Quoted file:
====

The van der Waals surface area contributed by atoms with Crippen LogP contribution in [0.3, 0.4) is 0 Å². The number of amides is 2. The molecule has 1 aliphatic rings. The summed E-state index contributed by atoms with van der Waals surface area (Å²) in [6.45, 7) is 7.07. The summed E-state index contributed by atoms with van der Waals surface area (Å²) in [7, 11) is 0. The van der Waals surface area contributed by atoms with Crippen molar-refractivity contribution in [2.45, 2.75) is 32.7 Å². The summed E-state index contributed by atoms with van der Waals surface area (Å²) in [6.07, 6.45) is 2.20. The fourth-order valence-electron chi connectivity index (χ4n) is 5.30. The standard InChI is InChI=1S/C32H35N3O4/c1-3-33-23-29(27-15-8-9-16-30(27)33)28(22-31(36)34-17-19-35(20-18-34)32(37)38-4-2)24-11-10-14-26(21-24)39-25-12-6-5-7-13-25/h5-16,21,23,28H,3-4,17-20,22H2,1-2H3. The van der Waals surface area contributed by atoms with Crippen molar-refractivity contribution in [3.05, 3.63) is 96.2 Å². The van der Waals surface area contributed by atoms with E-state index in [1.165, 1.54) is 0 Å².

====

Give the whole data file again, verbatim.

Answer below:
The van der Waals surface area contributed by atoms with Crippen LogP contribution in [0.3, 0.4) is 0 Å². The number of amides is 2. The molecule has 1 aliphatic rings. The summed E-state index contributed by atoms with van der Waals surface area (Å²) in [6.45, 7) is 7.07. The summed E-state index contributed by atoms with van der Waals surface area (Å²) in [7, 11) is 0. The van der Waals surface area contributed by atoms with Crippen molar-refractivity contribution in [2.45, 2.75) is 32.7 Å². The summed E-state index contributed by atoms with van der Waals surface area (Å²) in [6.07, 6.45) is 2.20. The fourth-order valence-electron chi connectivity index (χ4n) is 5.30. The standard InChI is InChI=1S/C32H35N3O4/c1-3-33-23-29(27-15-8-9-16-30(27)33)28(22-31(36)34-17-19-35(20-18-34)32(37)38-4-2)24-11-10-14-26(21-24)39-25-12-6-5-7-13-25/h5-16,21,23,28H,3-4,17-20,22H2,1-2H3. The van der Waals surface area contributed by atoms with Crippen molar-refractivity contribution in [3.05, 3.63) is 96.2 Å². The van der Waals surface area contributed by atoms with E-state index in [1.165, 1.54) is 0 Å².